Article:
Brit Bunkley: Hazard Displaced




 
  • ©2003, Brit Bunkley, Hazard Displaced

Artist(s):


Title:


Hazard Displaced

Exhibition:


SIGGRAPH 2003: CG03: Computer Graphics 2003

Creation Year:


2003

Size:


14 inches x 22 inches x 2 inches

Category:


3D & Sculpture

Artist Statement:


“Yield Displaced” is one of several digitally produced sculptures that I completed as a working artist at SIGGRAPH 2002 in San Antonio. This sculpture is a paper LOM (Layered Object Manufactured object) rapid prototype. The LOM process builds an object (called a “part”) by laying down individual layers (22 inches wide) of sticky paper (similar to masking tape). Each cross section of the part is then cut by a laser. The laser only cuts through one layer of paper at a time. Each piece of paper sticks to each previous layer, eventually building a complete rapid
prototype made up of a hundreds of paper layers. The final “part, ” which resembles a block of wood, is then “de-cubed:’ At this stage, the waste sections of the material are easily removed in cube-like pieces.

The 3D LOM in “Yield Displaced” was made by sending the 30 STL file to Select Manufacturing Services, Grand Rapids, Michigan, as an email attachment. The LOM was then returned to San Antonio, where I “de-cubed” it by removing the waste material, and finally finished by sanding and coating the surface with polyurethane.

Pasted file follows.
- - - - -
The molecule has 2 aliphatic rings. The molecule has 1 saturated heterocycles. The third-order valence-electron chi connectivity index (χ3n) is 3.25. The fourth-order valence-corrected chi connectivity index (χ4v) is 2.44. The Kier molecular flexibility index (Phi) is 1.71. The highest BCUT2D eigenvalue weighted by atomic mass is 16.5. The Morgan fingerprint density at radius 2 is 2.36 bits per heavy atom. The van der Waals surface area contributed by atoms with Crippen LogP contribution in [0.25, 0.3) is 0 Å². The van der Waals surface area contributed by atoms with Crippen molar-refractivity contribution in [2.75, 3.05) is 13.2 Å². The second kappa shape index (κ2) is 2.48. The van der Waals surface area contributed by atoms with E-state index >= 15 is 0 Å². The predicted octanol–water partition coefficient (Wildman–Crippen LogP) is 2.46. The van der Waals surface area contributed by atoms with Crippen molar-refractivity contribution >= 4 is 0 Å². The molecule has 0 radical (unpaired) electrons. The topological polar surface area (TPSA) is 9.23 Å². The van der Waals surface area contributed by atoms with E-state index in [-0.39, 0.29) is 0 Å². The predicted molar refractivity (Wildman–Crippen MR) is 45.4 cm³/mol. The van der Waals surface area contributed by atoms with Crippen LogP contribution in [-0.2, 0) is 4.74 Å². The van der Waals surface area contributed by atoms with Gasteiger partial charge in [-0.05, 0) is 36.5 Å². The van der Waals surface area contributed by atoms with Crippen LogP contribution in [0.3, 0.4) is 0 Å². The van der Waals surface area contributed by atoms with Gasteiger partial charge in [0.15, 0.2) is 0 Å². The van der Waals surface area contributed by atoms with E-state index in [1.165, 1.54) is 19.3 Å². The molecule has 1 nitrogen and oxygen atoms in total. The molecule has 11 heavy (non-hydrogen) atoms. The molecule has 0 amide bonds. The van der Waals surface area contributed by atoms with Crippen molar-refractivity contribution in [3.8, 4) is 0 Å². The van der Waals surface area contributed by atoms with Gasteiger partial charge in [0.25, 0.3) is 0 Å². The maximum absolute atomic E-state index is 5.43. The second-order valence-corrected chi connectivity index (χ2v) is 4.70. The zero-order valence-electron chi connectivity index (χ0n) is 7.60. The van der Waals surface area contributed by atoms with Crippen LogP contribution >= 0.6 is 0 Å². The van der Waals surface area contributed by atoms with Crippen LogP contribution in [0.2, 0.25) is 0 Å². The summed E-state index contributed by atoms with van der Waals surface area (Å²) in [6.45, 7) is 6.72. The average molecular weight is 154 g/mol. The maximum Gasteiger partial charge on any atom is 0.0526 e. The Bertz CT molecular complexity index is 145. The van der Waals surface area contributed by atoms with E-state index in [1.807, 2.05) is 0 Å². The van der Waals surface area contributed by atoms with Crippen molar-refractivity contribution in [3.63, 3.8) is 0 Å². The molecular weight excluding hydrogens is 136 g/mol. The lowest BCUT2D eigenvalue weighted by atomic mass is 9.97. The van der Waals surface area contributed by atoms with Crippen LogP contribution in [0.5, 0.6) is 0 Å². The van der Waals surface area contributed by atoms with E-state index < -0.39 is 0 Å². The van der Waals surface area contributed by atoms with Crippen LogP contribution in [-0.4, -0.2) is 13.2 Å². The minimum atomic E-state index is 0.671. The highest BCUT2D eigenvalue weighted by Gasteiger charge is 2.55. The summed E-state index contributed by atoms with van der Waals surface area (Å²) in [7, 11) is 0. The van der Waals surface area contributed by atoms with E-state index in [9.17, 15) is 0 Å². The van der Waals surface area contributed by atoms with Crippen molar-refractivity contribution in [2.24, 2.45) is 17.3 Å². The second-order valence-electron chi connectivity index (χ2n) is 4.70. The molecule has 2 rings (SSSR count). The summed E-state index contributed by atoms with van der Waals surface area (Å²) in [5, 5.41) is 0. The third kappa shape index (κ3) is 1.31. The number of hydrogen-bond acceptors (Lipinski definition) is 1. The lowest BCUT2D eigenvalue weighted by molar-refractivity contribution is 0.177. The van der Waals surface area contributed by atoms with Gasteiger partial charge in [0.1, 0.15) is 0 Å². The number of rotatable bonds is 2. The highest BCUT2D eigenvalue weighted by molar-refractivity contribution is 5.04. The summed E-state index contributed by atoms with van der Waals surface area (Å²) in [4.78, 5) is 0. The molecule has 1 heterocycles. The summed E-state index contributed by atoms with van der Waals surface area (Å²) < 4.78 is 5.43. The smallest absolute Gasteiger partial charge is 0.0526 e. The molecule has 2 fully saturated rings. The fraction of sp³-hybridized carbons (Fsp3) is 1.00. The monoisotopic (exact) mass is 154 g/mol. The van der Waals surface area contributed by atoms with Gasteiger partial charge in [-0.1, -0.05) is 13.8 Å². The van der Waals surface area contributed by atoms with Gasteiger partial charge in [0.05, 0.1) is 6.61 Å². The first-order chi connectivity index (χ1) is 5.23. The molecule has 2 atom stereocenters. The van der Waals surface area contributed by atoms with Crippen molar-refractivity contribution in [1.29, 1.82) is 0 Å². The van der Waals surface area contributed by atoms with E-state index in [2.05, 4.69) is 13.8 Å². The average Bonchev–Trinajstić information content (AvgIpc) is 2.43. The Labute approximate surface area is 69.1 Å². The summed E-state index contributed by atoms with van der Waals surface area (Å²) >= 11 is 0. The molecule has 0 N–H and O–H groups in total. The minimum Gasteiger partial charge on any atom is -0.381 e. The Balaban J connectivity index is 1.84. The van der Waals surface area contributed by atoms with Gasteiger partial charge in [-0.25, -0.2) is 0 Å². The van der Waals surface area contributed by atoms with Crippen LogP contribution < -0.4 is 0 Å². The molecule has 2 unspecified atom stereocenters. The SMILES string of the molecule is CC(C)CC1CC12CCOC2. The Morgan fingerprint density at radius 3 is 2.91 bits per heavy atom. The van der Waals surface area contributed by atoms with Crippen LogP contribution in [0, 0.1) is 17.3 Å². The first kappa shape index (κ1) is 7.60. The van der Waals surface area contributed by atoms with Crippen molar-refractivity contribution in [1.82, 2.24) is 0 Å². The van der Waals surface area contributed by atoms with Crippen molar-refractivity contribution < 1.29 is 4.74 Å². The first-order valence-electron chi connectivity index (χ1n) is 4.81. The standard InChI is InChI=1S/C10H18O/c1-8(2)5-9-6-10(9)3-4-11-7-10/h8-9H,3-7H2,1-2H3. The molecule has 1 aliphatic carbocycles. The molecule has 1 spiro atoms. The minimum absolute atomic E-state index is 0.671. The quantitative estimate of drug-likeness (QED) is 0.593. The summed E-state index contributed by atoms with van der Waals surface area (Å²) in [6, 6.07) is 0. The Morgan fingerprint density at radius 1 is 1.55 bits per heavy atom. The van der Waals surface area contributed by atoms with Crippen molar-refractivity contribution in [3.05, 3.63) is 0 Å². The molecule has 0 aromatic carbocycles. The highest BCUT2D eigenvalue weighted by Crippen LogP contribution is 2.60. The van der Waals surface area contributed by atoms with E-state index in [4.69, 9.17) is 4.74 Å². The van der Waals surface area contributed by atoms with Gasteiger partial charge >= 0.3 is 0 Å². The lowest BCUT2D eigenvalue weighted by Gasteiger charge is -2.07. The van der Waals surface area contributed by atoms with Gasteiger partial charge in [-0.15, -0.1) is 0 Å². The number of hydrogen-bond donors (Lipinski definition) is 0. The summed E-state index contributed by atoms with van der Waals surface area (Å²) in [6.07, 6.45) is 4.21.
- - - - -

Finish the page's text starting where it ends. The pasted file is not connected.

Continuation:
At the initial design stage, I utilized the “displaced map modifier” in Autodesk’s 3D Studio VIZ (a sister program to 3ds max). This modifier functions by virtually “pushing” a dense wireframe mesh. The dark areas of the photo bitmap of the “hazard” road sign (from New Zealand) “push” the mesh in the light areas of the image, while “pulling” the dark areas. This action creates a relief of the image in the wire mesh 3D virtual object, sometimes producing objects with interesting and strange results, depending on the settings of the modifier.

Following the logic of Joseph Kosuth’s “One and Three Chairs,” the original image (used as the bitmap in the displaced modifier) is also included as part of the work as a mounted 20 print on aluminum underneath the 3D distorted object.

“Hazard Displaced” was also created at SIGGRAPH 2002. This work is a CNC object carved from hard foam on a machine that is directed by software. The software “reads” a 3D file representing the object and sends signals to the machine that then cuts the material according to the topography of the 3D STL file.